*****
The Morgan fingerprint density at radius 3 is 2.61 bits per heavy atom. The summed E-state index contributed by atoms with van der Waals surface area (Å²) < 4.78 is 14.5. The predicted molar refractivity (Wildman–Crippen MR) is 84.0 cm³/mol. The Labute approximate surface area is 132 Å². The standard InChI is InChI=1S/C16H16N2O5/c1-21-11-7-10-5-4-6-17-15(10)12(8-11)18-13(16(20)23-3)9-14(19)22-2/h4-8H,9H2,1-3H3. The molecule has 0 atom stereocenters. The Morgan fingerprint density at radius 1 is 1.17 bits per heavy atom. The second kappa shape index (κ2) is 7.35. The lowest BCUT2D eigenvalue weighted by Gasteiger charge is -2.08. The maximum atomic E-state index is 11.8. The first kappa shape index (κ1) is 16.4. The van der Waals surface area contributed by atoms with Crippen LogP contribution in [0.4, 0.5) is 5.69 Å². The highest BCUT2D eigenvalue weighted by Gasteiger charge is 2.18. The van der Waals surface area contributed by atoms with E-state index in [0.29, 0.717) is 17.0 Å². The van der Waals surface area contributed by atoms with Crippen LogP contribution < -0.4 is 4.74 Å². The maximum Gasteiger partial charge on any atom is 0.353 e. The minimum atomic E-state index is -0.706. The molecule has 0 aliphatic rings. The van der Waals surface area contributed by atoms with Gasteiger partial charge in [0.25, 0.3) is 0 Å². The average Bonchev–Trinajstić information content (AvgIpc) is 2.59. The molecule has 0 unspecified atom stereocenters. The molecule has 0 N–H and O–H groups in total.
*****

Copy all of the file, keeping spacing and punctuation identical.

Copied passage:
The Morgan fingerprint density at radius 3 is 2.61 bits per heavy atom. The summed E-state index contributed by atoms with van der Waals surface area (Å²) < 4.78 is 14.5. The predicted molar refractivity (Wildman–Crippen MR) is 84.0 cm³/mol. The Labute approximate surface area is 132 Å². The standard InChI is InChI=1S/C16H16N2O5/c1-21-11-7-10-5-4-6-17-15(10)12(8-11)18-13(16(20)23-3)9-14(19)22-2/h4-8H,9H2,1-3H3. The molecule has 0 atom stereocenters. The Morgan fingerprint density at radius 1 is 1.17 bits per heavy atom. The second kappa shape index (κ2) is 7.35. The lowest BCUT2D eigenvalue weighted by Gasteiger charge is -2.08. The maximum atomic E-state index is 11.8. The first kappa shape index (κ1) is 16.4. The van der Waals surface area contributed by atoms with Crippen LogP contribution in [0.4, 0.5) is 5.69 Å². The highest BCUT2D eigenvalue weighted by Gasteiger charge is 2.18. The van der Waals surface area contributed by atoms with E-state index in [0.29, 0.717) is 17.0 Å². The van der Waals surface area contributed by atoms with Crippen LogP contribution < -0.4 is 4.74 Å². The maximum Gasteiger partial charge on any atom is 0.353 e. The minimum atomic E-state index is -0.706. The molecule has 0 aliphatic rings. The van der Waals surface area contributed by atoms with Gasteiger partial charge in [0.25, 0.3) is 0 Å². The average Bonchev–Trinajstić information content (AvgIpc) is 2.59. The molecule has 0 unspecified atom stereocenters. The molecule has 0 N–H and O–H groups in total.